A Dangerous Education

Written by Megan Chance
Review by Fiona Alison

1954, Seattle. Thirty-something Rosemary is a home economics teacher at a failing school for wayward girls from ultra-rich families, tasked with turning them into dutiful wives and mothers. When her mother dies, her parting message sends Rosemary into a tailspin of memory: in 1936, she was a runaway teenager in love, pregnant, and unwilling to surrender her child. Her mother’s message― “She’s there, at Mercer Rocks [School]” ―means her daughter is one of the three seniors, but with a falsified birth date, there’s no way to know which one. Now every interaction with the girls is coloured by Rosemary’s desperate need to know.

When the girls start asking questions which fall far outside the rigid curriculum, she has to make a decision. Looking back on her own life, she is all too aware that lies and prevarication caused her to fall into many traps and make mistakes she might not have made, had someone―her parents, her family, the school, the media, anyone―told her the truth. Sympathising with the girls’ dilemma, she decides to be open and honest with them about love, sex, birth control, pregnancy, abortion, and more. But with a staffing change comes an increasingly sinister shift in the girls’ demeanor, and Rosemary is drawn into their web of lies and deceit.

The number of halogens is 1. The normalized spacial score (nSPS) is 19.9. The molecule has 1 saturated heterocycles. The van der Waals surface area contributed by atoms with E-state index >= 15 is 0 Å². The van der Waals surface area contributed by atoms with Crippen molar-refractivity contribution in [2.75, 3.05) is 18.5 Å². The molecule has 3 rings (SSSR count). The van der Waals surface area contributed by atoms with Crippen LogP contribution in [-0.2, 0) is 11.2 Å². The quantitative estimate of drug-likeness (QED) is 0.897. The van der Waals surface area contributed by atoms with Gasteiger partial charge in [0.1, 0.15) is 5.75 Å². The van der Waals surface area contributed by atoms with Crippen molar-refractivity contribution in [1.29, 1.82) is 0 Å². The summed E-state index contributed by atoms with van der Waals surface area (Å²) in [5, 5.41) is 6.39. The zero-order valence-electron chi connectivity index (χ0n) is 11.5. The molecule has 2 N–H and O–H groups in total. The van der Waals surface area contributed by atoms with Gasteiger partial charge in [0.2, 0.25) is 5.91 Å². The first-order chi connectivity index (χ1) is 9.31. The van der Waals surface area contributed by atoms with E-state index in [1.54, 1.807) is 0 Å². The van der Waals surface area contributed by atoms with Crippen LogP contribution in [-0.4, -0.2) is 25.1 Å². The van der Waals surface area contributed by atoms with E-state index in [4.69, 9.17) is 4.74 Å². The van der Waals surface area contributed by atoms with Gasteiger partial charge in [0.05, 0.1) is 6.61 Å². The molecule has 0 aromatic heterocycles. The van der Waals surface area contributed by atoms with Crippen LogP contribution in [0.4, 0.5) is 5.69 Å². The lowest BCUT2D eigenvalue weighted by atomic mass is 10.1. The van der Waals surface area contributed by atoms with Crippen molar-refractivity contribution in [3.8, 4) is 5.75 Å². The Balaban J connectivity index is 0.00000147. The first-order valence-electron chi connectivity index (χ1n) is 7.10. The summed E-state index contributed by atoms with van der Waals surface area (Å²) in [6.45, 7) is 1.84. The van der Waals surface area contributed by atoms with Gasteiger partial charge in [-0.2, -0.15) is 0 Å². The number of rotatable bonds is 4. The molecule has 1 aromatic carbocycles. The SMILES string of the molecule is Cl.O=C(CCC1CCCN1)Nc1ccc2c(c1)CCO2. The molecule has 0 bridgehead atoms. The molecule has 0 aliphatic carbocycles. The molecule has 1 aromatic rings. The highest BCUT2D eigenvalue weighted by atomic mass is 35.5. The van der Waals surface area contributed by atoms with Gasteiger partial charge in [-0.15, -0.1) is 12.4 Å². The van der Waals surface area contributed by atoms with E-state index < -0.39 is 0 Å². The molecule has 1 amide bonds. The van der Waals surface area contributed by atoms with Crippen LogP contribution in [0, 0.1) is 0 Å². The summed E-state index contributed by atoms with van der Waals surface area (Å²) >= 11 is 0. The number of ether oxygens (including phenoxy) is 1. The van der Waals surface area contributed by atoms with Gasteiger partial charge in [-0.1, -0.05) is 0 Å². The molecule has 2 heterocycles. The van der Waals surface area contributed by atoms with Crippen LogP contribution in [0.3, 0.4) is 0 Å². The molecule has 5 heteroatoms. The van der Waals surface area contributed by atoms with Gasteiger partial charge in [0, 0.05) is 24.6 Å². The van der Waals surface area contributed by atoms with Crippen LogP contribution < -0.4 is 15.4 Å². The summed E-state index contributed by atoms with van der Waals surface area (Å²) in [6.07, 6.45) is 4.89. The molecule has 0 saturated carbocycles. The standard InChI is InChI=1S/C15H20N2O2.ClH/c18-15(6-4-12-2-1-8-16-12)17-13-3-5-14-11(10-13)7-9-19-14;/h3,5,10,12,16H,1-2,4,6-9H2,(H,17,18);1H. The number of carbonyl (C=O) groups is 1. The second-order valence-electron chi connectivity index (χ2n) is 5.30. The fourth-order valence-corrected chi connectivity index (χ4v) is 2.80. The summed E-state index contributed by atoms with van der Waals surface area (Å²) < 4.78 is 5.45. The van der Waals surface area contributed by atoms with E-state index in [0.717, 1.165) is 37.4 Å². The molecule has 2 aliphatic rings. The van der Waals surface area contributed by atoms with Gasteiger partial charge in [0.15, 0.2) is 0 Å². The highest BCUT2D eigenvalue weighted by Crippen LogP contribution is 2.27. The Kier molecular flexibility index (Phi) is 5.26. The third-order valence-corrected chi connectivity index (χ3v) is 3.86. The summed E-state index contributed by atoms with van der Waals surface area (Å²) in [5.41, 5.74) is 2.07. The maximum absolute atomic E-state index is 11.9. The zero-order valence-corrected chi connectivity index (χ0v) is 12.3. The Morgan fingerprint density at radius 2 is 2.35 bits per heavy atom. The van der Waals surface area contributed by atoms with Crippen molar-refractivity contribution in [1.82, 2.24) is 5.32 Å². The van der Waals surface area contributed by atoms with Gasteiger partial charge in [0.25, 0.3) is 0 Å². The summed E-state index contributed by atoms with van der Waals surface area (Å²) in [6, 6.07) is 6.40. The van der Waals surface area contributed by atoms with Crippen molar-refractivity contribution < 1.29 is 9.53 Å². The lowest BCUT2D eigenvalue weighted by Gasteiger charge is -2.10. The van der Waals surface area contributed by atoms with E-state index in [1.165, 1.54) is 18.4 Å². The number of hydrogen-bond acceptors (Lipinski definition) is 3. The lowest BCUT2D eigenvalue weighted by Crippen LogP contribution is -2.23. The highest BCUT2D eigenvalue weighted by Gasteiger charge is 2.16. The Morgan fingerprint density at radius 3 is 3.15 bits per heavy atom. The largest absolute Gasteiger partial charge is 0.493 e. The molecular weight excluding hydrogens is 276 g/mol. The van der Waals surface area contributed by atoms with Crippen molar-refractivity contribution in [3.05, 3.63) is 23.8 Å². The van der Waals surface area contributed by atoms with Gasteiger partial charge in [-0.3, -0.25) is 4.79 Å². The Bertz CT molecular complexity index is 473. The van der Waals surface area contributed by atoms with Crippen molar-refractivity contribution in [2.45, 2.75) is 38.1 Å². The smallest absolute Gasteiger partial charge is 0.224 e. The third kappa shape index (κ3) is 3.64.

I would not normally choose a book about high school students, but Megan Chance has never let me down and I was gripped by this from the start. For those of us who remember domestic science classes, I doubt many gave thought to them from a feminist standpoint, or considered what the curriculum was teaching us, rather than what it was not. Chance’s knack of introducing quiet menace into her novels pulls the story along at break-neck speed. I couldn’t let go! Highly recommended for a unique look at the McCarthy era and its attempt to squeeze the individuality out of a generation of students.